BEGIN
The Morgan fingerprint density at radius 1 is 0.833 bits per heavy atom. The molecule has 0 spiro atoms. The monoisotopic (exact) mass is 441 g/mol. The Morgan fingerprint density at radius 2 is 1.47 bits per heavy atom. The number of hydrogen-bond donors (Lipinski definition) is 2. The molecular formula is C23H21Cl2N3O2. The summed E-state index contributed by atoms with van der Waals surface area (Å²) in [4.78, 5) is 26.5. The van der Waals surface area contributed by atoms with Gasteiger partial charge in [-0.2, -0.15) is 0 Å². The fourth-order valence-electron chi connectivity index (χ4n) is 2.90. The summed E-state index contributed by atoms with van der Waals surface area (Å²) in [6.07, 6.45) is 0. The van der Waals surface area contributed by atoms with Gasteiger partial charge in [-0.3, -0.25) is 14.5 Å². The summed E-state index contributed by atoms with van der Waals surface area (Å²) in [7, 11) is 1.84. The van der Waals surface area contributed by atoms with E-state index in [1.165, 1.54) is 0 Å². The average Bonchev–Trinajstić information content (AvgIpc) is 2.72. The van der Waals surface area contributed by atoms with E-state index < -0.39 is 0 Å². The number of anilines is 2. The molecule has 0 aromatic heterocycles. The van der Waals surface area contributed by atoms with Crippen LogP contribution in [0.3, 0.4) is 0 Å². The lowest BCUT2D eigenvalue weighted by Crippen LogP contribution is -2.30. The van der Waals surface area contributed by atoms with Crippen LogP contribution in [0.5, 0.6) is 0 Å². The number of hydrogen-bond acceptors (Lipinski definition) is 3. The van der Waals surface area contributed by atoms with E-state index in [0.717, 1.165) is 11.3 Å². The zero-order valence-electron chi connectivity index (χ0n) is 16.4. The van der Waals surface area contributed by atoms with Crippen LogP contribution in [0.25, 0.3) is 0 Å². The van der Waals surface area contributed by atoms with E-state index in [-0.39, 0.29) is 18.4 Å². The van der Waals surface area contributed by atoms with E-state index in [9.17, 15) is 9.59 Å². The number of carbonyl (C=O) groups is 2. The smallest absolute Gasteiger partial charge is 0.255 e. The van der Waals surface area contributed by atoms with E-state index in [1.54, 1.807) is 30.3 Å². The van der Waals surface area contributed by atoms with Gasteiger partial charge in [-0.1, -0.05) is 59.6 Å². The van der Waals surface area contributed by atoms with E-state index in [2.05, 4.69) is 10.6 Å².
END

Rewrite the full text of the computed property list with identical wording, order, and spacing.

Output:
The Morgan fingerprint density at radius 1 is 0.833 bits per heavy atom. The molecule has 0 spiro atoms. The monoisotopic (exact) mass is 441 g/mol. The Morgan fingerprint density at radius 2 is 1.47 bits per heavy atom. The number of hydrogen-bond donors (Lipinski definition) is 2. The molecular formula is C23H21Cl2N3O2. The summed E-state index contributed by atoms with van der Waals surface area (Å²) in [4.78, 5) is 26.5. The van der Waals surface area contributed by atoms with Gasteiger partial charge in [-0.2, -0.15) is 0 Å². The fourth-order valence-electron chi connectivity index (χ4n) is 2.90. The summed E-state index contributed by atoms with van der Waals surface area (Å²) in [6.07, 6.45) is 0. The van der Waals surface area contributed by atoms with Gasteiger partial charge in [-0.3, -0.25) is 14.5 Å². The summed E-state index contributed by atoms with van der Waals surface area (Å²) in [7, 11) is 1.84. The van der Waals surface area contributed by atoms with E-state index in [1.165, 1.54) is 0 Å². The average Bonchev–Trinajstić information content (AvgIpc) is 2.72. The van der Waals surface area contributed by atoms with E-state index < -0.39 is 0 Å². The number of anilines is 2. The molecule has 0 aromatic heterocycles. The van der Waals surface area contributed by atoms with Crippen LogP contribution in [0.3, 0.4) is 0 Å². The lowest BCUT2D eigenvalue weighted by Crippen LogP contribution is -2.30. The van der Waals surface area contributed by atoms with Crippen LogP contribution in [0.5, 0.6) is 0 Å². The number of hydrogen-bond acceptors (Lipinski definition) is 3. The van der Waals surface area contributed by atoms with E-state index in [0.717, 1.165) is 11.3 Å². The zero-order valence-electron chi connectivity index (χ0n) is 16.4. The van der Waals surface area contributed by atoms with Crippen LogP contribution in [0.25, 0.3) is 0 Å². The van der Waals surface area contributed by atoms with E-state index in [-0.39, 0.29) is 18.4 Å². The van der Waals surface area contributed by atoms with E-state index in [9.17, 15) is 9.59 Å². The number of carbonyl (C=O) groups is 2. The smallest absolute Gasteiger partial charge is 0.255 e. The van der Waals surface area contributed by atoms with E-state index in [1.54, 1.807) is 30.3 Å². The van der Waals surface area contributed by atoms with Gasteiger partial charge in [-0.1, -0.05) is 59.6 Å². The van der Waals surface area contributed by atoms with E-state index in [2.05, 4.69) is 10.6 Å².